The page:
Uber Will Pay $20M Fine For Drivers’ Earnings

Taxi-hailing app Uber Technologies is paying $20 million in a settlement with the U.S. government over charges it exaggerated potential earnings when trying to recruit drivers.

According to the report, the charges also include Uber downplaying the costs associated with buying or leasing a vehicle. Reuters reported that the Federal Trade Commission (FTC) contends Uber said on its website that drives made greater than $90,000 in New York and $74,000 in San Francisco when the actual amount drivers earned was $61,000 in New York and $53,000 in San Francisco. What’s more, the Vehicle Solutions Program run by Uber provided inaccurate prices for leasing and owning vehicles to use for their Uber jobs.

“This settlement will put millions of dollars back in Uber drivers’ pockets,” said Jessica Rich, director of the agency’s Bureau of Consumer Protection, according to Reuters. In a statement, Uber said it was “pleased” to have settled with the FTC.

“We’ve made many improvements to the driver experience over the last year and will continue to focus on ensuring that Uber is the best option for anyone looking to earn money on their own schedule,” Uber said. Uber is paying the $20 million fine and is barred from misrepresenting the earnings drivers can make.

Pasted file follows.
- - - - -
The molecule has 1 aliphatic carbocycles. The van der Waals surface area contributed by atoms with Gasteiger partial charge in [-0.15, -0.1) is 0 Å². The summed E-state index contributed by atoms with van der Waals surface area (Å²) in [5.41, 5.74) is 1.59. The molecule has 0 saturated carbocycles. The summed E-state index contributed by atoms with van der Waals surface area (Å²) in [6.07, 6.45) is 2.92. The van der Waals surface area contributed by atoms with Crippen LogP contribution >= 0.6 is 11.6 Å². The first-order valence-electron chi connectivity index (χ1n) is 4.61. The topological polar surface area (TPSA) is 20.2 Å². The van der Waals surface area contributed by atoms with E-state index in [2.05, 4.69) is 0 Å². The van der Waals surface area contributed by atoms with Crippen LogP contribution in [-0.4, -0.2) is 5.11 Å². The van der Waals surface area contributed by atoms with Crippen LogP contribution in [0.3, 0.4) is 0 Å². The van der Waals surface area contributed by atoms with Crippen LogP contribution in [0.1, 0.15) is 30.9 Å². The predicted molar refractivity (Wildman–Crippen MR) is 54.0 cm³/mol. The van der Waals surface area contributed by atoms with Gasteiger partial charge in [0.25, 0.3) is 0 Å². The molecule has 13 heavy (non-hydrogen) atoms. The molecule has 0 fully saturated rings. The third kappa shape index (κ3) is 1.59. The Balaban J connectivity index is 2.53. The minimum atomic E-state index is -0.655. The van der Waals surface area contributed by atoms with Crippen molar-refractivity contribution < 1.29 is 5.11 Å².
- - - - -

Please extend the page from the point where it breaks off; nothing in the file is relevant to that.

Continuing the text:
This isn’t the first fight Uber has had with regulators of cities, but it’s been willing to play nice more recently. Earlier this month, it turned over a treasure trove of data on transportation, which may help officials reduce traffic during commutes and improve the flow of traffic. According to a report, the data, which Uber loaded onto a public website, reveals the time it takes to travel between different cities around the country at different times. The data comes from Uber’s logs of trips that millions of riders around the country take every day.


New PYMNTS Report: Preventing Financial Crimes Playbook – July 2020 

Call it the great tug-of-war. Fraudsters are teaming up to form elaborate rings that work in sync to launch account takeovers. Chris Tremont, EVP at Radius Bank, tells PYMNTS that financial institutions (FIs) can beat such highly organized fraudsters at their own game. In the July 2020 Preventing Financial Crimes Playbook, Tremont lays out how.

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